The lights blacked at “die.” All I could see was the drummer’s silhouette flapping its wings and come crashing down. At the hit of the cymbals, FIRE from every direction on the stage shot in the most brilliant instance of complete chaos, illuminating the mad musical scientist at the piano responsible for the flames. In this moment, Paul McCartney was seemingly manipulating the music to control the fire, and to control every human being under his spell in that arena. This stands as the most tasteful pyro I’ve ever experienced in a concert.
After a heartfelt “Hey Jude,” the band went off the stage to signal the encore. Of course, the reappearance was made, this time with Paul going to his acoustic guitar to play the opening chords of the ballad “Yesterday.” There was a time in my life when I went to bed every night after watching this video:
I couldn’t help but scream out as soon as I could tell what song he was playing, “Opportunity knocks, Paul!!”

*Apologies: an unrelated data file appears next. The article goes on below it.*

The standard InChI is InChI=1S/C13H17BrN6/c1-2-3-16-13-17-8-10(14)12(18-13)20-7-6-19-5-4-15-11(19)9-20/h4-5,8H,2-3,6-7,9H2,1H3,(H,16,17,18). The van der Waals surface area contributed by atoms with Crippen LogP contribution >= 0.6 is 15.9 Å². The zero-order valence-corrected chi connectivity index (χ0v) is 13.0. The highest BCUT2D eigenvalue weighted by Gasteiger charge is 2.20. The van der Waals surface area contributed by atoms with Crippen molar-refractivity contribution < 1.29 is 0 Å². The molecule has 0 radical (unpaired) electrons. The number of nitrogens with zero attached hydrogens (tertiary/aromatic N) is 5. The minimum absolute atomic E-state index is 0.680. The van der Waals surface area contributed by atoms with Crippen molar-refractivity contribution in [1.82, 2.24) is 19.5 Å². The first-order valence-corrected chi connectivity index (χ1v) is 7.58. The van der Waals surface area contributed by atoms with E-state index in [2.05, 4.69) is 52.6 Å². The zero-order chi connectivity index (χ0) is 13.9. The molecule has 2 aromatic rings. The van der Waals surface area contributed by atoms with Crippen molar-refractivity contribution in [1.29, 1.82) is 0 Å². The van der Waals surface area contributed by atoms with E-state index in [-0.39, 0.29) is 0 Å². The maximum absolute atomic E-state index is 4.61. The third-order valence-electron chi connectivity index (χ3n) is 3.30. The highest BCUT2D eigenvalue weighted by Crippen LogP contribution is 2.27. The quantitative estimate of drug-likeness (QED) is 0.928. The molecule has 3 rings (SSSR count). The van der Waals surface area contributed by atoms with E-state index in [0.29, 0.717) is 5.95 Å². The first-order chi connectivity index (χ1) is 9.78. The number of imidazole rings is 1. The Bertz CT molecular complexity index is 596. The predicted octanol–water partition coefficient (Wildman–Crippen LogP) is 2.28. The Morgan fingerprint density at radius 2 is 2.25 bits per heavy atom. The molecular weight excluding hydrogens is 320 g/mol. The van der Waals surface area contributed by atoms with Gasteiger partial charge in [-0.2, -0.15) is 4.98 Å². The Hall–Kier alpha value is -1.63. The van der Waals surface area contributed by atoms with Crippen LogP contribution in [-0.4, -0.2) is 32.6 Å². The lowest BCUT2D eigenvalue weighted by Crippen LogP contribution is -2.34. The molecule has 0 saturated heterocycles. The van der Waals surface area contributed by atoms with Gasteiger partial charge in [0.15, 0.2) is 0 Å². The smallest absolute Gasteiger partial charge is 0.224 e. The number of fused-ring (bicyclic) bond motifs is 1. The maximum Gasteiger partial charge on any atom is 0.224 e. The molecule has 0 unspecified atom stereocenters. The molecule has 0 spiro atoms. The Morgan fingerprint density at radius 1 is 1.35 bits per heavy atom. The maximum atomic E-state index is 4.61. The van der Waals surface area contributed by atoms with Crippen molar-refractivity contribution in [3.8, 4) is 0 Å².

After “Yesterday” came “Hi, Hi, Hi,” then “Birthday,” and then a sick-as-metal “Helter Skelter,” with Krist Novoselic of Nirvana making a guest appearance. I’m going to enjoy telling my grandchildren about how I saw a Beatle and a member of Nirvana play a song together. I really hope they’ll know who these people are.
The very last recordings off of the very last Beatles album are a medley of three very distinct songs, “Golden Slumbers,” “Carry That Weight,” and “The End.” The first is a lullaby, the second is a message to the listener that although life will be tough, we must keep living strongly, and the last is The Beatles’ final bow and farewell (followed of course by “Her Majesty”). This medley of songs stands as sacred text among devout Beatles fans. The lyrics are words to live by, seeming to come from some higher entity, and brought forth by the prophets Paul and John.